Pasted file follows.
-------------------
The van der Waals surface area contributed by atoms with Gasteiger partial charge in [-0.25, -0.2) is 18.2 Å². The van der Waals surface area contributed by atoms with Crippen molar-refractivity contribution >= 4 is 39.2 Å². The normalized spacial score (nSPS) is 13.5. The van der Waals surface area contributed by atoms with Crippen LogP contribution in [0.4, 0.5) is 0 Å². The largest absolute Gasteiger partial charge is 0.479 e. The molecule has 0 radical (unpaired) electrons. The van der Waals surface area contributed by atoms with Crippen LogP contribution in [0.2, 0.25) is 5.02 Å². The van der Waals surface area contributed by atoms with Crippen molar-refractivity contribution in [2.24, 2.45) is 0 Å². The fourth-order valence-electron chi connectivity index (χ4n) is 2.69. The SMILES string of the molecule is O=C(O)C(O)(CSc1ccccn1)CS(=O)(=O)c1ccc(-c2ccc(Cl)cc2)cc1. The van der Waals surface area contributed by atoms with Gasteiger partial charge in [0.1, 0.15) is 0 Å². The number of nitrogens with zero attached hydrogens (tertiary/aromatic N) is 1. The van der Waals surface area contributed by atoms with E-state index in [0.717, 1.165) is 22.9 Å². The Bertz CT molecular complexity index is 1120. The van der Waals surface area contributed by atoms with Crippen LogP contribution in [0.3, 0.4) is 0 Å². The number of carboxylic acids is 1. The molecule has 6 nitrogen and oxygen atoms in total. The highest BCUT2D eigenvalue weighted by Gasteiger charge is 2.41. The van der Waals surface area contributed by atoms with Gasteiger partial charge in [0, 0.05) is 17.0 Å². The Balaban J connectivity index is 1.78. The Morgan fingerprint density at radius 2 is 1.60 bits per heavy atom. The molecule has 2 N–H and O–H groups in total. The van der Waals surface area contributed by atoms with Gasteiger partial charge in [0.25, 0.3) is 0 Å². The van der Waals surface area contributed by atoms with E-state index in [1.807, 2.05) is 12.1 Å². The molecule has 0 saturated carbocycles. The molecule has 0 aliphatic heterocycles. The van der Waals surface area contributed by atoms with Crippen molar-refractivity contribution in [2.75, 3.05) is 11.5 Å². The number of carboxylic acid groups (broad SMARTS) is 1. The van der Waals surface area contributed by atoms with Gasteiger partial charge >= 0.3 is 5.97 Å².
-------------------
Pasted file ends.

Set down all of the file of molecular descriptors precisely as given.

The van der Waals surface area contributed by atoms with Gasteiger partial charge in [-0.25, -0.2) is 18.2 Å². The van der Waals surface area contributed by atoms with Crippen molar-refractivity contribution >= 4 is 39.2 Å². The normalized spacial score (nSPS) is 13.5. The van der Waals surface area contributed by atoms with Crippen LogP contribution in [0.4, 0.5) is 0 Å². The largest absolute Gasteiger partial charge is 0.479 e. The molecule has 0 radical (unpaired) electrons. The van der Waals surface area contributed by atoms with Crippen LogP contribution in [0.2, 0.25) is 5.02 Å². The van der Waals surface area contributed by atoms with Crippen molar-refractivity contribution in [2.24, 2.45) is 0 Å². The fourth-order valence-electron chi connectivity index (χ4n) is 2.69. The SMILES string of the molecule is O=C(O)C(O)(CSc1ccccn1)CS(=O)(=O)c1ccc(-c2ccc(Cl)cc2)cc1. The van der Waals surface area contributed by atoms with Gasteiger partial charge in [0.1, 0.15) is 0 Å². The number of nitrogens with zero attached hydrogens (tertiary/aromatic N) is 1. The van der Waals surface area contributed by atoms with E-state index in [0.717, 1.165) is 22.9 Å². The Bertz CT molecular complexity index is 1120. The van der Waals surface area contributed by atoms with Crippen LogP contribution in [0.3, 0.4) is 0 Å². The number of carboxylic acids is 1. The molecule has 6 nitrogen and oxygen atoms in total. The highest BCUT2D eigenvalue weighted by Gasteiger charge is 2.41. The van der Waals surface area contributed by atoms with Gasteiger partial charge in [0, 0.05) is 17.0 Å². The Balaban J connectivity index is 1.78. The Morgan fingerprint density at radius 2 is 1.60 bits per heavy atom. The molecule has 2 N–H and O–H groups in total. The van der Waals surface area contributed by atoms with Gasteiger partial charge in [0.25, 0.3) is 0 Å². The van der Waals surface area contributed by atoms with E-state index in [1.807, 2.05) is 12.1 Å². The molecule has 0 saturated carbocycles. The molecule has 0 aliphatic heterocycles. The van der Waals surface area contributed by atoms with Crippen molar-refractivity contribution in [2.75, 3.05) is 11.5 Å². The number of carboxylic acid groups (broad SMARTS) is 1. The van der Waals surface area contributed by atoms with Gasteiger partial charge >= 0.3 is 5.97 Å².